As a contribution to the understanding of the thermodynamics of the glass transition phenomenon a series of molecules having the same steric character, but differing in the strength and nature of intermolecular interactions, has been investigated. The series is based on systematic changes of substituents on disubstituted benzene ring compounds, the simplest example of which is meta-xylene. Meta-isomers are chosen in each instance because of their greater tendency to supercool. In particular, m-fluoroaniline cannot be crystallized at ambient pressure. The principal measurements performed were of heat capacity and enthalpy change, using the technique of differential scanning calorimetry, and these have been examined in the light of literature data on the liquid viscosities and some recent data for dielectric relaxation. As the strength of hydrogen-bonding interactions between the ring substituents on adjacent molecules increases, the glass transition temperature Tg increases by almost 100 degrees from the lowest value in the series, 122.5 K, for m-fluorotoluene. Empirical rules involving Tb/Tm and Tg/Tm are found wanting. The important thermodynamic characteristic of the glass transition, viz., the change in heat capacity at the glass transition, ΔCp, remains approximately constant until the -OH substituent is introduced, whereupon a new element appears. This is a specific component of ΔCp which appears at temperatures above an initially small jump at Tg. It is well accounted for by the addition of a two-state H-bond breaking component (with the usual H⋯-OH bond energy) to the total excess heat capacity. The liquid ground state (or Kauzmann) temperature TK assessed from thermodynamic data acquired in this study, falls 20%-30% below the glass transition temperature. From the limited transport data available, these liquids appear to be quite fragile in character implying that the phenyl group influence dominates the hydrogen bond factor which has often seemed responsible for decreased fragility. In the case of cresol the hydrogen bonding apparently produces dielectric/shear relaxation anomalies of a character previously only seen in certain aliphatic monoalcohols.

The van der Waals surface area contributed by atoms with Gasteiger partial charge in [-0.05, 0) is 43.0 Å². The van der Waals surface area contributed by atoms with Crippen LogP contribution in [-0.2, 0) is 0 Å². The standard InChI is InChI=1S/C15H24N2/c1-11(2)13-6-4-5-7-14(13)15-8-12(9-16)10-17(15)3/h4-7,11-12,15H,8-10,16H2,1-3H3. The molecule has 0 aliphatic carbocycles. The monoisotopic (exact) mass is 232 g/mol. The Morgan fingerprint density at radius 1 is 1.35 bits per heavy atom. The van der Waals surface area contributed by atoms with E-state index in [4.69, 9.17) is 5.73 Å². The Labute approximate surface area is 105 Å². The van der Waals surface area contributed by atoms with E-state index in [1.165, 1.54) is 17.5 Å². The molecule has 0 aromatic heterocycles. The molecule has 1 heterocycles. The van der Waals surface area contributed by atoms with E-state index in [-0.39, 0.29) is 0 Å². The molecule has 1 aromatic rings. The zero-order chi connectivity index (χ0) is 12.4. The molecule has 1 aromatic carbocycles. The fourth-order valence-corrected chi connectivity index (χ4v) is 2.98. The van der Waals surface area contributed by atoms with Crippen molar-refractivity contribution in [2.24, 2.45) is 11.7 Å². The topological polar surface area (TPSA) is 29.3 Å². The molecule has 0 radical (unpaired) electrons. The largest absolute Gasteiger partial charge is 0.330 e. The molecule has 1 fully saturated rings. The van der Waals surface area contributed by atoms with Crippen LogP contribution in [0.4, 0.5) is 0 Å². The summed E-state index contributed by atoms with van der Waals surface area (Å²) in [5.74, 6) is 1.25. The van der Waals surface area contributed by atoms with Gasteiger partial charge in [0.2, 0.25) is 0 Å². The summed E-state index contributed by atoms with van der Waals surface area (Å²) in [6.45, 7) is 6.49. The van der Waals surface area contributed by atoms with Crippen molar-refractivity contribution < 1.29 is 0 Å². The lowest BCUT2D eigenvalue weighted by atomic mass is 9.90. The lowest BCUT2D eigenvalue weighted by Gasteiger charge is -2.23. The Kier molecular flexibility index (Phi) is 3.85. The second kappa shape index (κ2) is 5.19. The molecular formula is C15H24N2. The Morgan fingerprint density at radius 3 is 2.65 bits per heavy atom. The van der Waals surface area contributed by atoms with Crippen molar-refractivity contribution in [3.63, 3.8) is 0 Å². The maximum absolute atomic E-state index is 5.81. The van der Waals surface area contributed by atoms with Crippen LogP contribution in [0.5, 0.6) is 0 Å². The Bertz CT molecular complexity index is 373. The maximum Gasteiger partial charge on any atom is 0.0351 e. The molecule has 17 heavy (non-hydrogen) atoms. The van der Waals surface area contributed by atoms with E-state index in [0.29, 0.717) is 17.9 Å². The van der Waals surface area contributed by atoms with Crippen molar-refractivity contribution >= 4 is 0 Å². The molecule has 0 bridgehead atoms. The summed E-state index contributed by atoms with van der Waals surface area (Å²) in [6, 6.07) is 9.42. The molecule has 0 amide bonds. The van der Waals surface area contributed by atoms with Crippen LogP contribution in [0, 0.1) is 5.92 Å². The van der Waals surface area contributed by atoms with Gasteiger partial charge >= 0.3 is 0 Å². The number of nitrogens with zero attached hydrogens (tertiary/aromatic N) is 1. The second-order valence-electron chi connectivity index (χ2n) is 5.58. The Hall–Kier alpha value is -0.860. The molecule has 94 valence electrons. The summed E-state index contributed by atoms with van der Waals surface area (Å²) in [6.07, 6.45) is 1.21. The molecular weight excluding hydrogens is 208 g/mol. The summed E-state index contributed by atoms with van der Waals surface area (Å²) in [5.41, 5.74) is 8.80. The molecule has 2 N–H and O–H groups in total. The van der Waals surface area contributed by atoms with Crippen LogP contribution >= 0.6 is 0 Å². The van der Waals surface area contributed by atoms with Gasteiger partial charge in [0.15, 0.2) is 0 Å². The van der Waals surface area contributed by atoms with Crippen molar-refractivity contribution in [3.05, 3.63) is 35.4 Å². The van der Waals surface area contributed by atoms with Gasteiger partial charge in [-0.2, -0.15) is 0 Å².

ASJC Scopus subject areas
- Physics and Astronomy(all)
- Physical and Theoretical Chemistry